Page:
<p> If you or your child inhales a foreign object, see your doctor. If an inhaled foreign object causes choking, the American Red Cross recommends the "five-and-five" approach to delivering first aid: </p> <ul> <li><strong>Give 5 back blows.</strong> First, deliver five back blows between the choking person's shoulder blades with the heel of your hand.</li> <li><strong>Give 5 abdominal thrusts.</strong> Perform five abdominal thrusts (also known as the Heimlich maneuver).</li> <li><strong>Alternate between 5 blows and 5 thrusts</strong> until the blockage is dislodged.</li> </ul> <p> The American Heart Association does not teach the back-blow technique, only the abdominal thrust procedures. It's OK not to use back blows if you have not learned the back-blow technique. Both approaches are acceptable. </p> <p> <strong>To perform abdominal thrusts (Heimlich maneuver) on someone else</strong> </p> <ul> <li><strong>Stand behind the person.</strong> Wrap your arms around the waist. Tip the person forward slightly.</li> </ul> <ul> <li><strong>Make a fist with one hand.</strong> Position it slightly above the person's navel.</li> <li><strong>Grasp the fist with the other hand.</strong> Press hard into the abdomen with a quick, upward thrust &mdash; as if trying to lift the person up.</li> <li><strong>Perform a total of 5 abdominal thrusts,</strong> if needed. If the blockage still isn't dislodged, repeat the five-and-five cycle.</li> </ul> <p> A modified version of the technique is sometimes taught for use with pregnant or obese people. The rescuer places his or her hand in the center of the chest to compress, rather than in the abdomen. </p> <p> <strong>To perform abdominal thrusts (Heimlich maneuver) on yourself</strong><br /> If you're alone and choking and you have a landline phone, call 911 or your local emergency number immediately. Then, although you'll be unable to effectively deliver back blows to yourself, you can still perform abdominal thrusts to dislodge the item. </p> <ul> <li><strong>Place a fist</strong> slightly above your navel.</li> <li><strong>Grasp your fist</strong> with the other hand and bend over a hard surface &mdash; a countertop or chair.</li> <li><strong>Shove your fist</strong> inward and upward.</li> </ul> <p> If you or your child inhales a foreign object, see your doctor. If an inhaled foreign object causes choking, the American Red Cross recommends the "five-and-five" approach to delivering first aid: </p> <ul> <li><strong>Give 5 back blows.</strong> First, deliver five back blows between the choking person's shoulder blades with the heel of your hand.</li> <li><strong>Give 5 abdominal thrusts.</strong> Perform five abdominal thrusts (also known as the Heimlich maneuver).</li> <li><strong>Alternate between 5 blows and 5 thrusts</strong> until the blockage is dislodged.</li> </ul> <p> The American Heart Association does not teach the back-blow technique, only the abdominal thrust procedures. It's OK not to use back blows if you have not learned the back-blow technique. Both approaches are acceptable. </p> <p> <strong>To perform abdominal thrusts (Heimlich maneuver) on someone else</strong> </p> <ul> <li><strong>Stand behind the person.</strong> Wrap your arms around the waist. Tip the person forward slightly.</li> </ul> <ul> <li><strong>Make a fist with one hand.</strong> Position it slightly above the person's navel.</li> <li><strong>Grasp the fist with the other hand.</strong> Press hard into the abdomen with a quick, upward thrust &mdash; as if trying to lift the person up.</li> <li><strong>Perform a total of 5 abdominal thrusts,</strong> if needed. If the blockage still isn't dislodged, repeat the five-and-five cycle.</li> </ul> <p> A modified version of the technique is sometimes taught for use with pregnant or obese people. The rescuer places his or her hand in the center of the chest to compress, rather than in the abdomen. </p> <p> <strong>To perform abdominal thrusts (Heimlich maneuver) on yourself</strong><br /> If you're alone and choking and you have a landline phone, call 911 or your local emergency number immediately. Then, although you'll be unable to effectively deliver back blows to yourself, you can still perform abdominal thrusts to dislodge the item. </p> <ul> <li><strong>Place a fist</strong> slightly above your navel.</li> <li><strong>Grasp your fist</strong> with the other hand and bend over a hard surface &mdash; a countertop or chair.</li> <li><strong>Shove your fist</strong> inward and upward.</li> </ul>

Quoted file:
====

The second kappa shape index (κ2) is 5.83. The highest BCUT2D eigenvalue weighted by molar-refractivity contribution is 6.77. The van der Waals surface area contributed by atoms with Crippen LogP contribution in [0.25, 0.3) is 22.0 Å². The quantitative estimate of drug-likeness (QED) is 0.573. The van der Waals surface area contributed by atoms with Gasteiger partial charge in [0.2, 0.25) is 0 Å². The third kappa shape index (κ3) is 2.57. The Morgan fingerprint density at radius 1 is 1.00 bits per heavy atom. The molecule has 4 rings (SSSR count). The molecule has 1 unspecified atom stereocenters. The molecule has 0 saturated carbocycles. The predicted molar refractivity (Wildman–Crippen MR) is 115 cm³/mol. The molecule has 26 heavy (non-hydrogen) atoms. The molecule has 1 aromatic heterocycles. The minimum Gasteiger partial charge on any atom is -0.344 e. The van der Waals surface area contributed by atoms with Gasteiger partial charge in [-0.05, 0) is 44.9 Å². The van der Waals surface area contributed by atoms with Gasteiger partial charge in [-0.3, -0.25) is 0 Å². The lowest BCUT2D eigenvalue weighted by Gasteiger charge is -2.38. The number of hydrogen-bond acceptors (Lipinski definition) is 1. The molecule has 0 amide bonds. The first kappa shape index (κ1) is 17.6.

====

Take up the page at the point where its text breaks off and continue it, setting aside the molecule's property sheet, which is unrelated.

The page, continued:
2011-11-01

Find a physician

or Need Help Finding a Physician

Upcoming Events

Alzheimer's/Dementia Caregiver Support Group
Wed, Feb 21, 2018 - 10:00 AM - 12:00 PM More
Diabetes Screening
Thu, Feb 22, 2018 - 09:00 AM - 10:00 AM More
Body Awareness
Thu, Feb 22, 2018 - 10:00 AM - 11:00 AM More
View all Events >>